Uganda House burnt in Kenya tax protests: Ugandans react

Uganda House burnt in Kenya tax protests: Ugandans react
Uganda House burnt in Kenyan protests: Ugandans react

Kampala, Uganda | By Michael Wandati | Uganda House, located on Kenyatta Avenue in Nairobi’s Central Business District, was subjected to vandalism and arson during recent protests in Kenya. The incident resulted in significant property damage, although fortunately, there were no reported fatalities or serious injuries.

Speculation arose among some Kenyans linking the presence of a police riot truck in Kenya to alleged Ugandan involvement in quelling the protests. This speculation implied that Uganda House may have been targeted by protesters for this reason.

However, Uganda Police spokesperson Fred Enanga refuted these claims on Monday 24, June 2024. He clarified that the police truck captured in video footage amidst protesters in Nakuru was actually transporting a Uganda police fire truck back to Uganda for repairs. The Uganda Police categorically denied any involvement in the suppression of protests in Kenya.

“The allegations are false and malicious propaganda,” said Enanga.

The fire truck, which belongs to the Masaka CPS Fire and Rescue Department, encountered mechanical issues in April 2024 and was transported to Nairobi for repairs, as explained by Fred Enanga.

According to a government source speaking to the Kampala Dispatch, there have been speculations surrounding the targeting of the Uganda House building. However, investigations into the incident are still ongoing.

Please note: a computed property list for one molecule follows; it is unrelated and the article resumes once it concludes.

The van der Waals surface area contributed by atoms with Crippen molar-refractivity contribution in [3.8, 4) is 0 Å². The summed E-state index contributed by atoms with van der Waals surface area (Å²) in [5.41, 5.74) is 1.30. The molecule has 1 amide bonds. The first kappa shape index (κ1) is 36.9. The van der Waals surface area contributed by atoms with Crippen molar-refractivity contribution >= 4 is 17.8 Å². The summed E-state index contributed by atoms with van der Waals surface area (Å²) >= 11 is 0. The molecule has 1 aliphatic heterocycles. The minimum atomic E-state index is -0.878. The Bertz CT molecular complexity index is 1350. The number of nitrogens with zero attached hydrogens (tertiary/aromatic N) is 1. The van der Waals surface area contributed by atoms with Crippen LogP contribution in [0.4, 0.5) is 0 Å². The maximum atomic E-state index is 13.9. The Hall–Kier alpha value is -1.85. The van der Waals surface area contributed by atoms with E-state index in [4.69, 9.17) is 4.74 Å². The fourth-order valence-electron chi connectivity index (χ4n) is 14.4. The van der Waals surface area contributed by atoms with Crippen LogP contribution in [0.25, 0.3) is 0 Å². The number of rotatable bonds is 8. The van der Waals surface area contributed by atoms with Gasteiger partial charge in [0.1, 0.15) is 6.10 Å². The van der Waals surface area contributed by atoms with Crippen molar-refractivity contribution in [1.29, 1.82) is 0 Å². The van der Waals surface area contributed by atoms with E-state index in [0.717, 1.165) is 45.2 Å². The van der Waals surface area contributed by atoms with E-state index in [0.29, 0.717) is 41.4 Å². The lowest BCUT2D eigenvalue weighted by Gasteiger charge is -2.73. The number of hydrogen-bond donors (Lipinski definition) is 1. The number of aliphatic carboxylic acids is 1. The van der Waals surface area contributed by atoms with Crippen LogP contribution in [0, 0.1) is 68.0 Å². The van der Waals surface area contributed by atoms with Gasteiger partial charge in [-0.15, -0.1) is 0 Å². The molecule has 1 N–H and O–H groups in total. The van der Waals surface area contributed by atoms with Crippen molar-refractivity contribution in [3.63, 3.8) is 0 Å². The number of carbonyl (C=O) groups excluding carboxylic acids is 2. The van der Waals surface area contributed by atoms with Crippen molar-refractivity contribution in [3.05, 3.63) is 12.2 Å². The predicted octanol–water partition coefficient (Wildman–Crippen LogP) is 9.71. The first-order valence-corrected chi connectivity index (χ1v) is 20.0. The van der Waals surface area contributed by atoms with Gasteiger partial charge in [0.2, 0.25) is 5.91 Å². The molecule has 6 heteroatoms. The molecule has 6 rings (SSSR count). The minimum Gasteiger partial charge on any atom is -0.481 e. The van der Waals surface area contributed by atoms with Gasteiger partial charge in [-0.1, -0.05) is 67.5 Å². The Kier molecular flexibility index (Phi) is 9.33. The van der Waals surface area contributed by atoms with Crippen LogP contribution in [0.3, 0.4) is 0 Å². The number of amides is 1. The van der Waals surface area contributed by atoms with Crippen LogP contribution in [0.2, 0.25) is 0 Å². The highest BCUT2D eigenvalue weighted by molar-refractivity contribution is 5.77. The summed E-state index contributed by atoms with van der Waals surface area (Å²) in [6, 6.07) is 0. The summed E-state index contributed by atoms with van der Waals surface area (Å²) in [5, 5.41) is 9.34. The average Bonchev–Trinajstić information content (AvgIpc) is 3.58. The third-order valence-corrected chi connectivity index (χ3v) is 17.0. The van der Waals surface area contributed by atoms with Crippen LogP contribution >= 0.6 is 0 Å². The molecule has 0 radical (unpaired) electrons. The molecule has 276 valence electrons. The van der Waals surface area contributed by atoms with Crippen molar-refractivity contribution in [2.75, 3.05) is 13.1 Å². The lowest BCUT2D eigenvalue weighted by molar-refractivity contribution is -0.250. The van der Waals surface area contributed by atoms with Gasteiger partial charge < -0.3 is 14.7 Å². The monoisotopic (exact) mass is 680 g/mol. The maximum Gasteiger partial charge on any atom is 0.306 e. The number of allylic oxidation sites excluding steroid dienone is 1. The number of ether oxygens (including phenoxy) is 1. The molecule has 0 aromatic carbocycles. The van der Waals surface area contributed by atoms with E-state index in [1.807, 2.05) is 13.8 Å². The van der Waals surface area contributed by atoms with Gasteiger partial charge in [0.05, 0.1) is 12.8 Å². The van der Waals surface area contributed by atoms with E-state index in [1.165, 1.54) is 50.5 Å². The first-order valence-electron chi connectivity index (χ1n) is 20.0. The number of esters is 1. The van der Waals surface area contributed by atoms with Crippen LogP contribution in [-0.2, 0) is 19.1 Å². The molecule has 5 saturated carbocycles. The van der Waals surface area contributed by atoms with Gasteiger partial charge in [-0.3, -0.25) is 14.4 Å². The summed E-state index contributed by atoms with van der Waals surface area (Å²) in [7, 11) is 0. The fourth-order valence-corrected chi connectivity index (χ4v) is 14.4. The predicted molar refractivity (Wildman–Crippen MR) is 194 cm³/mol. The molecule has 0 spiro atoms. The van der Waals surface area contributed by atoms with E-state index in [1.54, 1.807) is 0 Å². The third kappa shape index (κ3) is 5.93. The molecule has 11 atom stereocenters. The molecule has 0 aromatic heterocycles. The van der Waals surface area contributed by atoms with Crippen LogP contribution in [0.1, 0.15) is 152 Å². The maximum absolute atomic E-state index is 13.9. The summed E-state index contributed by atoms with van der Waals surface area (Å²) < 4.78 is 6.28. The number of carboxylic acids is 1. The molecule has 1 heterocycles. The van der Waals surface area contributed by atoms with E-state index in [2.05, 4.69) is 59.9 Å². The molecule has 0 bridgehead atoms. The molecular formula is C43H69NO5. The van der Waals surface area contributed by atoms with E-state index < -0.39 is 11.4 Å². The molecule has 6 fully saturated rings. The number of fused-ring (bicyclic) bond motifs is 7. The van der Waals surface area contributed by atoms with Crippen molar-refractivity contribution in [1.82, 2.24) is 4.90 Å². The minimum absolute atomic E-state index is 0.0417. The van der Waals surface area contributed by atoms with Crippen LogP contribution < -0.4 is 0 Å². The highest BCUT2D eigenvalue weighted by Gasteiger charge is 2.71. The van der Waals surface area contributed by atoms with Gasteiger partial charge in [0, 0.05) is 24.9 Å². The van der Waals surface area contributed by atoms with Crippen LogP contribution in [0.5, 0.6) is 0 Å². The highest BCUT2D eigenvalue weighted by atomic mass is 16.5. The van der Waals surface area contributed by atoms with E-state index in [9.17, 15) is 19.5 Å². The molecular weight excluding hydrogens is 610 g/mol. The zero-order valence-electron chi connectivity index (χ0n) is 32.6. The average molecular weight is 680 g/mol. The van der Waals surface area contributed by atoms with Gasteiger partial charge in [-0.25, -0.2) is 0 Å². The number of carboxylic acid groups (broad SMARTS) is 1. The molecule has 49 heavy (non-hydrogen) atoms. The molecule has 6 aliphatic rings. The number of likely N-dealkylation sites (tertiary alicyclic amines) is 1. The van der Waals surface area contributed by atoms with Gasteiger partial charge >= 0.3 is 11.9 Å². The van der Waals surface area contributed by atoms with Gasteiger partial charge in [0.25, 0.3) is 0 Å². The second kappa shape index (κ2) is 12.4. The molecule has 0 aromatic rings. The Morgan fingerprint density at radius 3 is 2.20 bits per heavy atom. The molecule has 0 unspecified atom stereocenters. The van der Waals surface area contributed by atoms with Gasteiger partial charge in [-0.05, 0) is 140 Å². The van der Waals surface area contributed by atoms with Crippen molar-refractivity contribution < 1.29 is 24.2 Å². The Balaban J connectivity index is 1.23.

Vincent Bagiire Waiswa, Permanent Secretary of the Ministry of Foreign Affairs, condemned the incident in a recent statement. He mentioned that the six-floor Uganda House, currently undergoing renovations, was scheduled to reopen on June 28. The ground floor housed commercial tenants, while other floors, including the Consular Office, were vacant due to ongoing renovation work.

“We commend the Nairobi Fire Department for putting out the fire,” said Waiswa.

He also confirmed that no diplomatic or consular staff were present in the building at the time of the fire.

Waiswa reaffirmed Uganda’s strong diplomatic relations with Kenya and condemned the violence.

“We support peaceful demonstrations as a democratic right, but we condemn in the strongest terms violence that leads to the destruction of property and loss of lives,” he stated.

Meanwhile, the Minister of State for Foreign Affairs in charge of Regional Affairs, John Mulimba, has advised Ugandans against attempting to replicate the protests in Kenya that pressured President William Ruto’s government to abandon new tax measures.

“Don’t try this at home. Kindly tell Ugandans not to replicate what they saw in Nairobi,” the minister said.

Mulimba mentioned that the government is in discussions with Kenya on several matters, including the damage to Uganda House, economic concerns, and the movement of people between the two countries.

He assured that the incident would not affect operations at the Ugandan Embassy in Kenya.

“Our embassy continues its work as usual because the burnt building is not where the embassy is located. I have spoken to our officials there, and they have confirmed everything is moving on well,” he said.